After they had been in the country about fifteen years they began buying land, paying from $1.25 to $1.50 an acre for some of it. They also bought up tax titles and their possessions have grown until they have three and a half sections in their home tract and in Grant County own seventeen quarter sections, comprising one of the large pastures of that region. Most of their cattle are marketed directly from the ranch.

William Waechter helped form school district No. 17 and for twelve years has served as a member of the board. Otto Waechter was at one time treasurer of his township and both brothers have taken part in politics as republican voters. They are Lutherans and have done much to keep up worship in that faith in the neighboring schoolhouse. They are active members of the Kearny County Fair Association.

August 1, 1886, William Waechter married Miss Frieda Schultz. She was born in Mecklenburg, Germany, a daughter of Karl Schultz. She came to America alone in 1886, and was married soon afterward. Mr. and Mrs. William Waechter have two children: Mary, a graduate of the Lakin High School and for several years a teacher in the rural districts, is now Mrs. Ed Neff; Leland, the only son, was named in honor of Senator Leland Stanford, by whom Mr. Waechter was employed while living in California and he finished his education in the Winfield College of Kansas and is now in training in Camp Funston for the World war. Otto Waechter has never married.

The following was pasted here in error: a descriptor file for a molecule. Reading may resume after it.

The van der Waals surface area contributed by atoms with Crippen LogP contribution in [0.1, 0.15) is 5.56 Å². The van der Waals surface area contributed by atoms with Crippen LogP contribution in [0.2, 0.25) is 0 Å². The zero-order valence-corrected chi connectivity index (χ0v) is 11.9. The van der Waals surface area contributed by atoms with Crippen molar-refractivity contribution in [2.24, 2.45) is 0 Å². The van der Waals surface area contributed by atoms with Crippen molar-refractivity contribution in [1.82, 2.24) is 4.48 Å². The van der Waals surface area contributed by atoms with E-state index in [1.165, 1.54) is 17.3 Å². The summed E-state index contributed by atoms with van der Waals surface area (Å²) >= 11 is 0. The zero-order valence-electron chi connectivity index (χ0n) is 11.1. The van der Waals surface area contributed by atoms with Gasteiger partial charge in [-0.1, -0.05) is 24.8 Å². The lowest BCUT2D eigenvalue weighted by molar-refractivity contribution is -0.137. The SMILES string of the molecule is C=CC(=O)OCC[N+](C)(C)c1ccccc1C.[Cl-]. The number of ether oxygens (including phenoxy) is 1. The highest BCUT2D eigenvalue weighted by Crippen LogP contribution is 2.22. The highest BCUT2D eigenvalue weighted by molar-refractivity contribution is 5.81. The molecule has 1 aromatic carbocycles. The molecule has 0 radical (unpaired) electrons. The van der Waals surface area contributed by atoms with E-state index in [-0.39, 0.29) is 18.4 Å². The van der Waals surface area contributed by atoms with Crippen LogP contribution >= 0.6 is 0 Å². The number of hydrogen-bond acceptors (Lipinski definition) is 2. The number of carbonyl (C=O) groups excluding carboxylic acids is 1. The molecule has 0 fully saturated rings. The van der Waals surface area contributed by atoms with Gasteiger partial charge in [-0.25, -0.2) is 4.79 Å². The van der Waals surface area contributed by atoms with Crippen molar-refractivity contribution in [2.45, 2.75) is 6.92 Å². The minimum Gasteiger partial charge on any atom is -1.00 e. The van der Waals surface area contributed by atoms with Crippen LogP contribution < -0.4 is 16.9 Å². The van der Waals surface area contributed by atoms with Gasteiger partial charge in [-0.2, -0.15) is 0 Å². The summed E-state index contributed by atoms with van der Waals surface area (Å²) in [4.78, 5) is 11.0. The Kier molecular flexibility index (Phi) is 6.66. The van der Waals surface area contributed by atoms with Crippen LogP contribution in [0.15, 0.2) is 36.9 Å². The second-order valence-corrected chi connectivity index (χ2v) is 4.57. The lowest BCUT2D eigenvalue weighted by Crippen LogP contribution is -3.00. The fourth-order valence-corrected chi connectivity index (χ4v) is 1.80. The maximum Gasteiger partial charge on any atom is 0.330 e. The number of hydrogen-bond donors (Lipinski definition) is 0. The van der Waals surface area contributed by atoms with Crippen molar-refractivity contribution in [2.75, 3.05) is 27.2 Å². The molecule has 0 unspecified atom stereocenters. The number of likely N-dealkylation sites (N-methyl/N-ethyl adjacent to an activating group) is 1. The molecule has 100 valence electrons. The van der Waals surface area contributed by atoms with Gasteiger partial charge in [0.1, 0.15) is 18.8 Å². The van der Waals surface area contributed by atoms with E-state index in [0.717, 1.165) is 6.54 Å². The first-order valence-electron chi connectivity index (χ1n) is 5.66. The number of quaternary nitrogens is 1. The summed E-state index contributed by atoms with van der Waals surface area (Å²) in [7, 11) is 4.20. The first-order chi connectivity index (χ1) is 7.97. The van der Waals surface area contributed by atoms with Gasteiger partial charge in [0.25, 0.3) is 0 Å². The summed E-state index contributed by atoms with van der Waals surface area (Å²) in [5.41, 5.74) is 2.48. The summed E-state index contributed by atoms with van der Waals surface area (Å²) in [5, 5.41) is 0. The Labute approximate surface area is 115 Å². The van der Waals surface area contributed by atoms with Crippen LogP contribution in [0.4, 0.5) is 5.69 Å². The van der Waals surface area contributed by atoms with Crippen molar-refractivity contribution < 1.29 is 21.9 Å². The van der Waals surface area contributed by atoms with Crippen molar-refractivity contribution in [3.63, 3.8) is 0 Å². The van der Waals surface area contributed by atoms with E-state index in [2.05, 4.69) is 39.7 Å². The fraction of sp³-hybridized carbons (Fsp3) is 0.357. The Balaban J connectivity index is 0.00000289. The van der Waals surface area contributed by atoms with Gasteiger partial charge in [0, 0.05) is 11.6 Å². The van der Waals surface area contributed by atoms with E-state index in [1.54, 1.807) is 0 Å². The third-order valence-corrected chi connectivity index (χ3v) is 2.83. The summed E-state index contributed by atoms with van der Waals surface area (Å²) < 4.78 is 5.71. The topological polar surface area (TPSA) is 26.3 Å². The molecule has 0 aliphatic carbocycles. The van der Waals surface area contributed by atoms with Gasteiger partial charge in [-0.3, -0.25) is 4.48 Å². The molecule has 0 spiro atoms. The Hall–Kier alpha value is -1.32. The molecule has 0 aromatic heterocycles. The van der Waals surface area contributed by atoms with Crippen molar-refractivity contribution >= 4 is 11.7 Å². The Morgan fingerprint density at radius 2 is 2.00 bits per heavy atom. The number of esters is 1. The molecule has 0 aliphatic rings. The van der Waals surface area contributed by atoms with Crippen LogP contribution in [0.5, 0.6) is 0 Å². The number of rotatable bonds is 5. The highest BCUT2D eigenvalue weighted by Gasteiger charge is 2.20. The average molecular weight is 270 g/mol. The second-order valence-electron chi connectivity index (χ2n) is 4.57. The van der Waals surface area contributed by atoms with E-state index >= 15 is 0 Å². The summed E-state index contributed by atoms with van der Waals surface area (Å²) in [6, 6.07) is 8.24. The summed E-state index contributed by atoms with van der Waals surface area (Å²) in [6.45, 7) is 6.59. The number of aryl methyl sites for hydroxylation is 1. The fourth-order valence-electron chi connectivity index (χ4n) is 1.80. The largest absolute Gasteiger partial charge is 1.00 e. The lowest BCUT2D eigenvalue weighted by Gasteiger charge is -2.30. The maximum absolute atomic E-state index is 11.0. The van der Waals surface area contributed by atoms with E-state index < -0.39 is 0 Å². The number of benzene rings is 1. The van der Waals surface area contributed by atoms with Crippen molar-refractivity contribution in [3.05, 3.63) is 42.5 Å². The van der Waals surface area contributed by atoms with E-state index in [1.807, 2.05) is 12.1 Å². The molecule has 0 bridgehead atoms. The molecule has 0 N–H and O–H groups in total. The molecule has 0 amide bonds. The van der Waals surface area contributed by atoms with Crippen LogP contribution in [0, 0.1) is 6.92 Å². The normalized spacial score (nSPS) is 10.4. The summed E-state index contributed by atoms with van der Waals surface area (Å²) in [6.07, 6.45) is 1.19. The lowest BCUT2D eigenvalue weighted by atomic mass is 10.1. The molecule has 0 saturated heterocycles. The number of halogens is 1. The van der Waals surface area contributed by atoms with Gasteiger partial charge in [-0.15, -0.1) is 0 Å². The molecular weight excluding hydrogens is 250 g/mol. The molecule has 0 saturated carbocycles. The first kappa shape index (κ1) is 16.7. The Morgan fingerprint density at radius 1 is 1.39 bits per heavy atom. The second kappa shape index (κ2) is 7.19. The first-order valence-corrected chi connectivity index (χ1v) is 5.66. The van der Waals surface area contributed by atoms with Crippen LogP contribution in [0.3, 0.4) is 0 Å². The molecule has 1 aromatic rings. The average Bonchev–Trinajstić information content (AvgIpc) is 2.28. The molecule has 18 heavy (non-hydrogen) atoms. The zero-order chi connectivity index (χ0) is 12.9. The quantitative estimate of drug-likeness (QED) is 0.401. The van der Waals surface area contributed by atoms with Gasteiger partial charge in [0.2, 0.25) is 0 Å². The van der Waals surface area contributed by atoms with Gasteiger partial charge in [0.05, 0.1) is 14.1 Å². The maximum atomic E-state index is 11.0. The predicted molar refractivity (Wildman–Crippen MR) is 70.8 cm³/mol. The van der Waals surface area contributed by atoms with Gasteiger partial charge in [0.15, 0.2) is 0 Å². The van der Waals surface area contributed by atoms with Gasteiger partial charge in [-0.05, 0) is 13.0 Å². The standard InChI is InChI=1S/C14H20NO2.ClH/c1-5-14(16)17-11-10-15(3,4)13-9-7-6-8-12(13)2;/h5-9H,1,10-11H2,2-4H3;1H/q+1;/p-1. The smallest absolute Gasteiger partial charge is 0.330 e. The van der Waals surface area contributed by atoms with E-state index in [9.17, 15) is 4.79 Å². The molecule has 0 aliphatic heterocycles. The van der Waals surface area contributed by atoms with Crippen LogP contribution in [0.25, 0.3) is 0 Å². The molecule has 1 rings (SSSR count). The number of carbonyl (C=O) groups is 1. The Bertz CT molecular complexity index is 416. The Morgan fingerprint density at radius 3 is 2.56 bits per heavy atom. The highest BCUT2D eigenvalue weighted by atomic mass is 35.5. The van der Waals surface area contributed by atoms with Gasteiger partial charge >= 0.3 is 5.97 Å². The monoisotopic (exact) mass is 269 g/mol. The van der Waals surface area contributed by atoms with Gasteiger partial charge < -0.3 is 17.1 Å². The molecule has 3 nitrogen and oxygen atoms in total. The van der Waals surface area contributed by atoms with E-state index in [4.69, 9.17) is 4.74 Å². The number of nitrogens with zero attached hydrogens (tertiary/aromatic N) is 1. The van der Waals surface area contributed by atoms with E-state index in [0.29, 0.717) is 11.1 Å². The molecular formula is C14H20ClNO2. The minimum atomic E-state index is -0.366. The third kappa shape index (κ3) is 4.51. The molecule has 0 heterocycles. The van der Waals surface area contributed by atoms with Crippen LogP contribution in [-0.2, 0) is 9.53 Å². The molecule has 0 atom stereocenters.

Transcribed from A Standard History of Kansas and Kansans, written and compiled by William E. Connelley, Secretary of the Kansas State Historical Society, Topeka. [Revised ed.] Chicago: Lewis Publishing Co., 1919, c1918. 5 v. (xlviii, 2530 p., [155] leaves of plates): ill., maps (some fold.), ports.; 27 cm.

Volume 4 - Table of Contents

Tom & Carolyn Ward
Columbus, KS

tcward@columbus-ks.com